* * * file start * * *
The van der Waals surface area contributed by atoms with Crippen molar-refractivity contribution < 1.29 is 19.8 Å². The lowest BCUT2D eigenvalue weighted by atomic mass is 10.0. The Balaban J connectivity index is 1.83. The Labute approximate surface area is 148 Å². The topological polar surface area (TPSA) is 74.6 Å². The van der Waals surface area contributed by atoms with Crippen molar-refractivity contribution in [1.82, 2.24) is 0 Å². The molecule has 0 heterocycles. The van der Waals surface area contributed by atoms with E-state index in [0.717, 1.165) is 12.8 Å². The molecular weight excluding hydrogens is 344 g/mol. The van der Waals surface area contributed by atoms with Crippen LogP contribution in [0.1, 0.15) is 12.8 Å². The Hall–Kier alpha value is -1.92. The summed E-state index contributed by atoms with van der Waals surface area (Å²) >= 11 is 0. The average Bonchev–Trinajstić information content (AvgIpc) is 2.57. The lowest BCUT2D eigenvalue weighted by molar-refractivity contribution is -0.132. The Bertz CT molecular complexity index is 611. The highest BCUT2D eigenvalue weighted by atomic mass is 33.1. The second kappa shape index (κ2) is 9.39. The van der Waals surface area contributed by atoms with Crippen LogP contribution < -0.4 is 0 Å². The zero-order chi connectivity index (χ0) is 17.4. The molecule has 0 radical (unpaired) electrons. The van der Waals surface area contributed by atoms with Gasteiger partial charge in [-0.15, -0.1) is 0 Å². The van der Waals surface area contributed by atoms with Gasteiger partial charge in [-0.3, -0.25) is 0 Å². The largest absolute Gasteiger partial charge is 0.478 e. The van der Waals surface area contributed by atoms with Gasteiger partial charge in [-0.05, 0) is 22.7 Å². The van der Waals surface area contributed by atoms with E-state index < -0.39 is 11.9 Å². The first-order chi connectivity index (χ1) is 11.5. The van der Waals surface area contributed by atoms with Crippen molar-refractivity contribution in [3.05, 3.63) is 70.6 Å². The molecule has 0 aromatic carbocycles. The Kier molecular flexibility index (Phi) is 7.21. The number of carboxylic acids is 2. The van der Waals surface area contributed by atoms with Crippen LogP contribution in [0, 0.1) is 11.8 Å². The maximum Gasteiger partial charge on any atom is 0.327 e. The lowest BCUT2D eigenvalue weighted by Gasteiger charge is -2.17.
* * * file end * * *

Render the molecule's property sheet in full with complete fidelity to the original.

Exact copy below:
The van der Waals surface area contributed by atoms with Crippen molar-refractivity contribution < 1.29 is 19.8 Å². The lowest BCUT2D eigenvalue weighted by atomic mass is 10.0. The Balaban J connectivity index is 1.83. The Labute approximate surface area is 148 Å². The topological polar surface area (TPSA) is 74.6 Å². The van der Waals surface area contributed by atoms with Crippen molar-refractivity contribution in [1.82, 2.24) is 0 Å². The molecule has 0 heterocycles. The van der Waals surface area contributed by atoms with E-state index in [0.717, 1.165) is 12.8 Å². The molecular weight excluding hydrogens is 344 g/mol. The van der Waals surface area contributed by atoms with Crippen LogP contribution in [0.1, 0.15) is 12.8 Å². The Hall–Kier alpha value is -1.92. The summed E-state index contributed by atoms with van der Waals surface area (Å²) >= 11 is 0. The average Bonchev–Trinajstić information content (AvgIpc) is 2.57. The lowest BCUT2D eigenvalue weighted by molar-refractivity contribution is -0.132. The Bertz CT molecular complexity index is 611. The highest BCUT2D eigenvalue weighted by atomic mass is 33.1. The second kappa shape index (κ2) is 9.39. The van der Waals surface area contributed by atoms with Crippen LogP contribution < -0.4 is 0 Å². The zero-order chi connectivity index (χ0) is 17.4. The molecule has 0 radical (unpaired) electrons. The van der Waals surface area contributed by atoms with Gasteiger partial charge in [-0.15, -0.1) is 0 Å². The van der Waals surface area contributed by atoms with Gasteiger partial charge in [-0.3, -0.25) is 0 Å². The largest absolute Gasteiger partial charge is 0.478 e. The van der Waals surface area contributed by atoms with Gasteiger partial charge in [-0.05, 0) is 22.7 Å². The van der Waals surface area contributed by atoms with E-state index < -0.39 is 11.9 Å². The first-order chi connectivity index (χ1) is 11.5. The van der Waals surface area contributed by atoms with Crippen molar-refractivity contribution in [3.05, 3.63) is 70.6 Å². The molecule has 0 aromatic carbocycles. The Kier molecular flexibility index (Phi) is 7.21. The number of carboxylic acids is 2. The van der Waals surface area contributed by atoms with Crippen LogP contribution in [0, 0.1) is 11.8 Å². The maximum Gasteiger partial charge on any atom is 0.327 e. The lowest BCUT2D eigenvalue weighted by Gasteiger charge is -2.17.